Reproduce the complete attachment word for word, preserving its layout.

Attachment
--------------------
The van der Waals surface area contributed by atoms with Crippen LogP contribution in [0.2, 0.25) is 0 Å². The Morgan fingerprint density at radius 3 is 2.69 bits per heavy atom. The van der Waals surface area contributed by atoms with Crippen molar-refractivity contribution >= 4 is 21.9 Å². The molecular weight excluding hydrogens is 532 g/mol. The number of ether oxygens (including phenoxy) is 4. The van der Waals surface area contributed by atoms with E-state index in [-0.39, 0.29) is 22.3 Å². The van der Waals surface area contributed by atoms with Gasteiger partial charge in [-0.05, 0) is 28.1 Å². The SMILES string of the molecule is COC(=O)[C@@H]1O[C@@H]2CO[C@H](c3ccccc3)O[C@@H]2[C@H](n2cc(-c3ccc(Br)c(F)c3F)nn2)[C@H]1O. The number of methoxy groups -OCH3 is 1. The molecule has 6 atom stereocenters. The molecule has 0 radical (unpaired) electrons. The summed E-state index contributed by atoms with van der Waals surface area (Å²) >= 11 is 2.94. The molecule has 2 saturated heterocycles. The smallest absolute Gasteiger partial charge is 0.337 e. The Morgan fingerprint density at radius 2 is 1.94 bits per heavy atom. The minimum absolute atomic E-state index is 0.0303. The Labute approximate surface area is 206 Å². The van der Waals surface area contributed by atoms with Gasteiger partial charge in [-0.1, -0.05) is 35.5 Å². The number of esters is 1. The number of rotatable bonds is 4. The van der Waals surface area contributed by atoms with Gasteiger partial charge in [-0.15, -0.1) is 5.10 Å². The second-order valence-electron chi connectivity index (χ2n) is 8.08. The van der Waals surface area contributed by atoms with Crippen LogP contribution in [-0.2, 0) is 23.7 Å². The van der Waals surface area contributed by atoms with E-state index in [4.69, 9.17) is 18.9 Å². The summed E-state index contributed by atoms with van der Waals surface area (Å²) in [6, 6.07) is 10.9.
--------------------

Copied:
The van der Waals surface area contributed by atoms with Crippen LogP contribution in [0.2, 0.25) is 0 Å². The Morgan fingerprint density at radius 3 is 2.69 bits per heavy atom. The van der Waals surface area contributed by atoms with Crippen molar-refractivity contribution >= 4 is 21.9 Å². The molecular weight excluding hydrogens is 532 g/mol. The number of ether oxygens (including phenoxy) is 4. The van der Waals surface area contributed by atoms with E-state index in [-0.39, 0.29) is 22.3 Å². The van der Waals surface area contributed by atoms with Gasteiger partial charge in [-0.05, 0) is 28.1 Å². The SMILES string of the molecule is COC(=O)[C@@H]1O[C@@H]2CO[C@H](c3ccccc3)O[C@@H]2[C@H](n2cc(-c3ccc(Br)c(F)c3F)nn2)[C@H]1O. The number of methoxy groups -OCH3 is 1. The molecule has 6 atom stereocenters. The molecule has 0 radical (unpaired) electrons. The summed E-state index contributed by atoms with van der Waals surface area (Å²) >= 11 is 2.94. The molecule has 2 saturated heterocycles. The smallest absolute Gasteiger partial charge is 0.337 e. The Morgan fingerprint density at radius 2 is 1.94 bits per heavy atom. The minimum absolute atomic E-state index is 0.0303. The Labute approximate surface area is 206 Å². The van der Waals surface area contributed by atoms with Gasteiger partial charge in [-0.1, -0.05) is 35.5 Å². The number of esters is 1. The number of rotatable bonds is 4. The van der Waals surface area contributed by atoms with Gasteiger partial charge in [-0.15, -0.1) is 5.10 Å². The second-order valence-electron chi connectivity index (χ2n) is 8.08. The van der Waals surface area contributed by atoms with Crippen LogP contribution in [-0.2, 0) is 23.7 Å². The van der Waals surface area contributed by atoms with E-state index in [4.69, 9.17) is 18.9 Å². The summed E-state index contributed by atoms with van der Waals surface area (Å²) in [6, 6.07) is 10.9.